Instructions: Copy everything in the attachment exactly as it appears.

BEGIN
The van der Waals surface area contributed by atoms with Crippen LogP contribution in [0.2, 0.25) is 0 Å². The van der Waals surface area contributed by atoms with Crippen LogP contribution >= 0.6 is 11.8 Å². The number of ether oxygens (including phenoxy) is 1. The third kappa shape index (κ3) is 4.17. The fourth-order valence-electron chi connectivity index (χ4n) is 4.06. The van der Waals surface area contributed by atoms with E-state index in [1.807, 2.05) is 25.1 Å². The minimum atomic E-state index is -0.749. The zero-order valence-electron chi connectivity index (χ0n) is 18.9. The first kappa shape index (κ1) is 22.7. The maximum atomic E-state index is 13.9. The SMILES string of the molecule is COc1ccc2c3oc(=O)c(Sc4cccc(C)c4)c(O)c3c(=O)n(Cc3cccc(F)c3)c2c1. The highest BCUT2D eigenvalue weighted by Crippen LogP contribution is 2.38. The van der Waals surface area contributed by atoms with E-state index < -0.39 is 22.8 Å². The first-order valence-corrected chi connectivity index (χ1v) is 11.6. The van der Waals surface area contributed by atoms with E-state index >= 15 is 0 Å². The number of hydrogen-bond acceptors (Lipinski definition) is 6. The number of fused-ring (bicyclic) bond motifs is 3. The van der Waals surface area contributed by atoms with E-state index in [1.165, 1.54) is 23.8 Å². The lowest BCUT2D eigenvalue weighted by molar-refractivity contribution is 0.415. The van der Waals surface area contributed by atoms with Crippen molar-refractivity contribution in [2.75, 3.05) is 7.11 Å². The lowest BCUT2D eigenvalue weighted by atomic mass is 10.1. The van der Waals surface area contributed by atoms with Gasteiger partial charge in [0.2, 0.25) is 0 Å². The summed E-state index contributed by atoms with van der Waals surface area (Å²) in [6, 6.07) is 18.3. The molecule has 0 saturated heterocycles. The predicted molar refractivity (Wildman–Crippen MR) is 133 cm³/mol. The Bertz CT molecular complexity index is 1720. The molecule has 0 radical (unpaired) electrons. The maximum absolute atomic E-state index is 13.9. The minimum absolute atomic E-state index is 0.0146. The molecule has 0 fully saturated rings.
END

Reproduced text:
The van der Waals surface area contributed by atoms with Crippen LogP contribution in [0.2, 0.25) is 0 Å². The van der Waals surface area contributed by atoms with Crippen LogP contribution >= 0.6 is 11.8 Å². The number of ether oxygens (including phenoxy) is 1. The third kappa shape index (κ3) is 4.17. The fourth-order valence-electron chi connectivity index (χ4n) is 4.06. The van der Waals surface area contributed by atoms with E-state index in [1.807, 2.05) is 25.1 Å². The minimum atomic E-state index is -0.749. The zero-order valence-electron chi connectivity index (χ0n) is 18.9. The first kappa shape index (κ1) is 22.7. The maximum atomic E-state index is 13.9. The SMILES string of the molecule is COc1ccc2c3oc(=O)c(Sc4cccc(C)c4)c(O)c3c(=O)n(Cc3cccc(F)c3)c2c1. The highest BCUT2D eigenvalue weighted by Crippen LogP contribution is 2.38. The van der Waals surface area contributed by atoms with E-state index < -0.39 is 22.8 Å². The first-order valence-corrected chi connectivity index (χ1v) is 11.6. The van der Waals surface area contributed by atoms with E-state index >= 15 is 0 Å². The number of hydrogen-bond acceptors (Lipinski definition) is 6. The number of fused-ring (bicyclic) bond motifs is 3. The van der Waals surface area contributed by atoms with E-state index in [1.165, 1.54) is 23.8 Å². The lowest BCUT2D eigenvalue weighted by molar-refractivity contribution is 0.415. The van der Waals surface area contributed by atoms with Crippen molar-refractivity contribution in [2.75, 3.05) is 7.11 Å². The lowest BCUT2D eigenvalue weighted by atomic mass is 10.1. The van der Waals surface area contributed by atoms with Gasteiger partial charge in [0.2, 0.25) is 0 Å². The summed E-state index contributed by atoms with van der Waals surface area (Å²) in [6, 6.07) is 18.3. The molecule has 0 saturated heterocycles. The predicted molar refractivity (Wildman–Crippen MR) is 133 cm³/mol. The Bertz CT molecular complexity index is 1720. The molecule has 0 radical (unpaired) electrons. The maximum absolute atomic E-state index is 13.9. The minimum absolute atomic E-state index is 0.0146. The molecule has 0 fully saturated rings.